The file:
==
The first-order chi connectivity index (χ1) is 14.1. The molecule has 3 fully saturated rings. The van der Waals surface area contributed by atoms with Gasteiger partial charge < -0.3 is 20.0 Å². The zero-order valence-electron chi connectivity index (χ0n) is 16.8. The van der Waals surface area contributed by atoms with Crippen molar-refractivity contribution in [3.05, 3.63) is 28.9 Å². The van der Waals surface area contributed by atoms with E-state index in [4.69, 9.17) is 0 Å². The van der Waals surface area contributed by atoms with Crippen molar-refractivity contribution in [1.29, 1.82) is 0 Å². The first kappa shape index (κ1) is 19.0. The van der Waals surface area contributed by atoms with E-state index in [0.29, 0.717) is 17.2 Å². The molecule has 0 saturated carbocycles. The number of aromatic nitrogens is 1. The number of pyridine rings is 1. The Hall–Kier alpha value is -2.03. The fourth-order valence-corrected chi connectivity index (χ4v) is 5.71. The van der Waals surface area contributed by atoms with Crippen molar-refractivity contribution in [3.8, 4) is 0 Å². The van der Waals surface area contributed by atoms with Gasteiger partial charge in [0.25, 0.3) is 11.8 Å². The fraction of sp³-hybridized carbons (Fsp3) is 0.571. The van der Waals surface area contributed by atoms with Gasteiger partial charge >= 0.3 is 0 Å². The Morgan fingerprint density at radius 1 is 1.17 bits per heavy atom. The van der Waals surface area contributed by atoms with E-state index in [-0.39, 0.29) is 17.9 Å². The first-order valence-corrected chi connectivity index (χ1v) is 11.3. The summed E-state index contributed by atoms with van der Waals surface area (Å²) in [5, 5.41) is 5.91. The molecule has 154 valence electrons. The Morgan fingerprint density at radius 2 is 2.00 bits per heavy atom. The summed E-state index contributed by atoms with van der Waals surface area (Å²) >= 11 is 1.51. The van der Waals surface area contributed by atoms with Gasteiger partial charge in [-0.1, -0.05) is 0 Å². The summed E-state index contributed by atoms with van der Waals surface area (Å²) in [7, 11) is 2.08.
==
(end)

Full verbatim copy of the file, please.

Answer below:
The first-order chi connectivity index (χ1) is 14.1. The molecule has 3 fully saturated rings. The van der Waals surface area contributed by atoms with Gasteiger partial charge < -0.3 is 20.0 Å². The zero-order valence-electron chi connectivity index (χ0n) is 16.8. The van der Waals surface area contributed by atoms with Crippen molar-refractivity contribution in [3.05, 3.63) is 28.9 Å². The van der Waals surface area contributed by atoms with E-state index in [4.69, 9.17) is 0 Å². The van der Waals surface area contributed by atoms with Crippen molar-refractivity contribution in [1.29, 1.82) is 0 Å². The first kappa shape index (κ1) is 19.0. The van der Waals surface area contributed by atoms with E-state index in [0.29, 0.717) is 17.2 Å². The molecule has 0 saturated carbocycles. The number of aromatic nitrogens is 1. The number of pyridine rings is 1. The Hall–Kier alpha value is -2.03. The fourth-order valence-corrected chi connectivity index (χ4v) is 5.71. The van der Waals surface area contributed by atoms with Crippen molar-refractivity contribution in [3.8, 4) is 0 Å². The van der Waals surface area contributed by atoms with Gasteiger partial charge in [0.25, 0.3) is 11.8 Å². The fraction of sp³-hybridized carbons (Fsp3) is 0.571. The van der Waals surface area contributed by atoms with Gasteiger partial charge >= 0.3 is 0 Å². The Morgan fingerprint density at radius 1 is 1.17 bits per heavy atom. The van der Waals surface area contributed by atoms with E-state index in [-0.39, 0.29) is 17.9 Å². The first-order valence-corrected chi connectivity index (χ1v) is 11.3. The summed E-state index contributed by atoms with van der Waals surface area (Å²) in [5, 5.41) is 5.91. The molecule has 154 valence electrons. The Morgan fingerprint density at radius 2 is 2.00 bits per heavy atom. The summed E-state index contributed by atoms with van der Waals surface area (Å²) >= 11 is 1.51. The van der Waals surface area contributed by atoms with Gasteiger partial charge in [-0.1, -0.05) is 0 Å². The summed E-state index contributed by atoms with van der Waals surface area (Å²) in [7, 11) is 2.08.